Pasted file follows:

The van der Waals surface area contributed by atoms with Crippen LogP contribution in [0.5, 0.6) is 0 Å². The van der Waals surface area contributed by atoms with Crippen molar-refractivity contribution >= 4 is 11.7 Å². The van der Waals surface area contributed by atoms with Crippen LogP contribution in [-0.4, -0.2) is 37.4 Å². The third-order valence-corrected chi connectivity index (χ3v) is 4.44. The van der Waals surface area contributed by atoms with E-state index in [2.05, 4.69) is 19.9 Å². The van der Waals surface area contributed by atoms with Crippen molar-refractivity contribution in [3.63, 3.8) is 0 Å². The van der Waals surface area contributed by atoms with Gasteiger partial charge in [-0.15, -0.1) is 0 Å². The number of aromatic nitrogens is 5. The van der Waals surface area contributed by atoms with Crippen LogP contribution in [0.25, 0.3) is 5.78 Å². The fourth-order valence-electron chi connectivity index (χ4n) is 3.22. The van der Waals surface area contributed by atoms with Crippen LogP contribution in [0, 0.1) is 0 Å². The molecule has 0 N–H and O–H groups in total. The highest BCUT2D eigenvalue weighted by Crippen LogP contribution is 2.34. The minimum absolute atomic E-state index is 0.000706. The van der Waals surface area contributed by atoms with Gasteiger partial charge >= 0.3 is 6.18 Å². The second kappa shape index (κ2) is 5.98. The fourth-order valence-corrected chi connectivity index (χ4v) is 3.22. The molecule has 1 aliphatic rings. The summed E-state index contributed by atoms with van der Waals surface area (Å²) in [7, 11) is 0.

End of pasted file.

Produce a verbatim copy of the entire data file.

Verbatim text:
The van der Waals surface area contributed by atoms with Crippen LogP contribution in [0.5, 0.6) is 0 Å². The van der Waals surface area contributed by atoms with Crippen molar-refractivity contribution >= 4 is 11.7 Å². The van der Waals surface area contributed by atoms with Crippen LogP contribution in [-0.4, -0.2) is 37.4 Å². The third-order valence-corrected chi connectivity index (χ3v) is 4.44. The van der Waals surface area contributed by atoms with E-state index in [2.05, 4.69) is 19.9 Å². The van der Waals surface area contributed by atoms with Crippen molar-refractivity contribution in [3.63, 3.8) is 0 Å². The van der Waals surface area contributed by atoms with Gasteiger partial charge in [-0.15, -0.1) is 0 Å². The number of aromatic nitrogens is 5. The van der Waals surface area contributed by atoms with Crippen LogP contribution in [0.25, 0.3) is 5.78 Å². The fourth-order valence-electron chi connectivity index (χ4n) is 3.22. The van der Waals surface area contributed by atoms with Crippen LogP contribution in [0, 0.1) is 0 Å². The molecule has 0 N–H and O–H groups in total. The highest BCUT2D eigenvalue weighted by Crippen LogP contribution is 2.34. The minimum absolute atomic E-state index is 0.000706. The van der Waals surface area contributed by atoms with Gasteiger partial charge >= 0.3 is 6.18 Å². The second kappa shape index (κ2) is 5.98. The fourth-order valence-corrected chi connectivity index (χ4v) is 3.22. The molecule has 1 aliphatic rings. The summed E-state index contributed by atoms with van der Waals surface area (Å²) in [7, 11) is 0.